Remember that everyone makes mistakes and experiences failure – it is part of the universal experience of being human. When we are able to be vulnerable and acknowledge fears and insecurities, we build stronger bonds with others and learn how to remove our own self-worth from the stakes. Go ahead and incorporate self-compassion into your life today – you deserve it!

Carolyn Moriarty, LPC

Do You Have Enough Self-Compassion?


As children, one of the first things we learn is how to be kind to others. A strong emphasis is placed on helping, sharing and what it means to be a good friend—unarguably imperative qualities to instill at a young age. However, Western culture places far less importance on showing that same kindness to ourselves—the thought of practicing “self-compassion” likely seems like an absurd and almost undesirable trait to most people. Unfortunately, this mindset takes away one of the most beneficial coping skills we have at our disposal.

What is self-compassion? 
Self-compassion goes beyond just “positive self-talk.” It is an all-encompassing mentality that aims to decrease emotional suffering by increasing self-worth, self-acceptance and connectedness with others. It can be broken down into three main faucets:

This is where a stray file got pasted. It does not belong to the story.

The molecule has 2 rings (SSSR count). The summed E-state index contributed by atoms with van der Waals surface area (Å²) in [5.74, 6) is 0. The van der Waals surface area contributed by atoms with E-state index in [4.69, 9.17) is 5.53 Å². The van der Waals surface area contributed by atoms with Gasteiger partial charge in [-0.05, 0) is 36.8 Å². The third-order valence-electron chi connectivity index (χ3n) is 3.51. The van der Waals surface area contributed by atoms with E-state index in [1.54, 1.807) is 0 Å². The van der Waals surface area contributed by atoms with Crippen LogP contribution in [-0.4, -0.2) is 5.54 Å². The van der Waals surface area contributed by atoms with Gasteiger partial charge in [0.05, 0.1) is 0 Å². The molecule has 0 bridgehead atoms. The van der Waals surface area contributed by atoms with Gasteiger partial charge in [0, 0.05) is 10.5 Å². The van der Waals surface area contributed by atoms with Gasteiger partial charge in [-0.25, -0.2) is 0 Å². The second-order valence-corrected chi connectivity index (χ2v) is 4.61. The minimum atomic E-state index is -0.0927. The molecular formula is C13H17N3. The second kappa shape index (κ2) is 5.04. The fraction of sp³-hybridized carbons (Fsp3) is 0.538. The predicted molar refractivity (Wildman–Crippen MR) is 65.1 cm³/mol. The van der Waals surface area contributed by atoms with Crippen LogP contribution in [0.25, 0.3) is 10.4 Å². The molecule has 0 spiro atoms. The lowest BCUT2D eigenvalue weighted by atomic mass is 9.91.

• Mindfulness: when we are mindful, we are aware of our experiences without avoiding or exaggerating them


    • Understanding: we practice understanding by responding to our painful feelings with nonjudgmental acceptance and kindness


    • Connectedness: to avoid emotional isolation, we must remember that all humans experience pain that we are never alone in our suffering 

Benefits of self-compassion 
It is easy to feel threatened by emotions because we often cannot control, understand or rationalize them. As a result, we can either find ourselves detaching from these feelings or becoming obsessed and overwhelmed by them. Self-compassion works to soothe the intensity of our emotions by allowing us to let go of unrealistic expectations that cause us to be overly critical. Practicing self-compassion can also help us become more compassionate toward others, leading to healthier relationships.

How do you practice self-compassion? 
Here are a few simple exercises that can help you foster self-compassion:

    • Mindfulness When feeling frustrated, overwhelmed or irritated, ask yourself: What do I observe? What do I feel? What do I need right now? If you are unable to provide yourself with what you need, don’t be afraid to seek out support from others


    • How would you treat a friend? As mentioned previously, sometimes it’s easier to be kind and supportive to other people than it is to ourselves. When grappling with a painful experience, ask yourself how you would respond to a friend who was coping with the same thing.


    • Journaling: Reflect upon the day and without censorship or judgement, write down anything that caused you to feel badly. Be sure to include kind words of reassurance or comfort about your experiences such as “this was a really tough day for me and I am feeling emotionally raw. I will be gentle with myself until it subsides.” 

Pain and suffering are part of the shared human experience—you are not alone. Remember that you are deserving of empathy and kindness. Take care of yourself and do not hesitate to reach out to a trusted friend or mental health professional f you need extra support.

-Carolyn Moriarty, LPC